Memorial Weekend Backpack in El Dorado

May 26th 2023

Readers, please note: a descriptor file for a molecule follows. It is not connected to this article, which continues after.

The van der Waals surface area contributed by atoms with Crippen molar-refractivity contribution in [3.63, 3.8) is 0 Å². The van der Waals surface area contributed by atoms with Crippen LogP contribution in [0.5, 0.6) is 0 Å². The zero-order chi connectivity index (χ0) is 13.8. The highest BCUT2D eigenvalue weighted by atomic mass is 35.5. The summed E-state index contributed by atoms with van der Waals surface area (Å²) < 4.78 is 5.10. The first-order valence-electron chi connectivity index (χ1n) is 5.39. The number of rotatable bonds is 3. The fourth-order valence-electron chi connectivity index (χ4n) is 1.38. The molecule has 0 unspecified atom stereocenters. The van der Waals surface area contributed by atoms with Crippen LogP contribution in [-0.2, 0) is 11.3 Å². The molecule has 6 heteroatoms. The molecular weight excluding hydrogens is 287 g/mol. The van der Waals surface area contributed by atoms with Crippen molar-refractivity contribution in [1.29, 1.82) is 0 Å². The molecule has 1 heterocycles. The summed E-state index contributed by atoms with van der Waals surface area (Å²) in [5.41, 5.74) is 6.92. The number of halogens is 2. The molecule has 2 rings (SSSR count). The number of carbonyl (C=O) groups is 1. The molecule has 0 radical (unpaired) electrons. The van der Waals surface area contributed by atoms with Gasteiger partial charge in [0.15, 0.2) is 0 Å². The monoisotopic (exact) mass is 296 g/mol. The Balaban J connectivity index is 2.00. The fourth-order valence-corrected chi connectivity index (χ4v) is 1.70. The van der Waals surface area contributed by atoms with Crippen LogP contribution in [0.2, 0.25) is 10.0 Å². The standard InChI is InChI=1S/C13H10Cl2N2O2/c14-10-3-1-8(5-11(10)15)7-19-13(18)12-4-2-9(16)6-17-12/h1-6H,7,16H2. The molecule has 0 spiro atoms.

It’s difficult to describe and really comprehend the amount of water coming out of the Sierras right now. The heavy rains of winter and spring feel long ago as the hills around the Bay Area turn a dry gold. I didn’t observe any change in the level of the Sacramento river as I traveled through the area and experienced the typical mid 90s weather. Temperatures dramatically dropped in the foothills of the mountains. We heard the water movement before we saw it, a roaring crashing volume tears through the land, in same places pouring over boulders and trees that probably have never been incorporated into a water system like this before. The water level fluctuated dramatically from afternoon peak snowmelt to early morning slow downs. The amount of flooding that has happened along the banks is unbelievable, in some cases there was debris strewn about for more than 25 feet. We crossed at least 10 small tributaries that otherwise wouldn’t exist and countless streams and former alluvial offshoots that developed during the rainfall. The burnt landscape seems to be recovering in some areas, others were a wasteland devoid of life and now of topsoil that has all been eroded with this much rain. If this severe weather is going to become a pattern it won’t be sustainable. We spent a lot of the backpacking doing out-loud back of the envelope calculations on reforesting and restoring the landscape. A lot of hours, people and money. I hope I return to some growth next time I’m in this neck of the woods.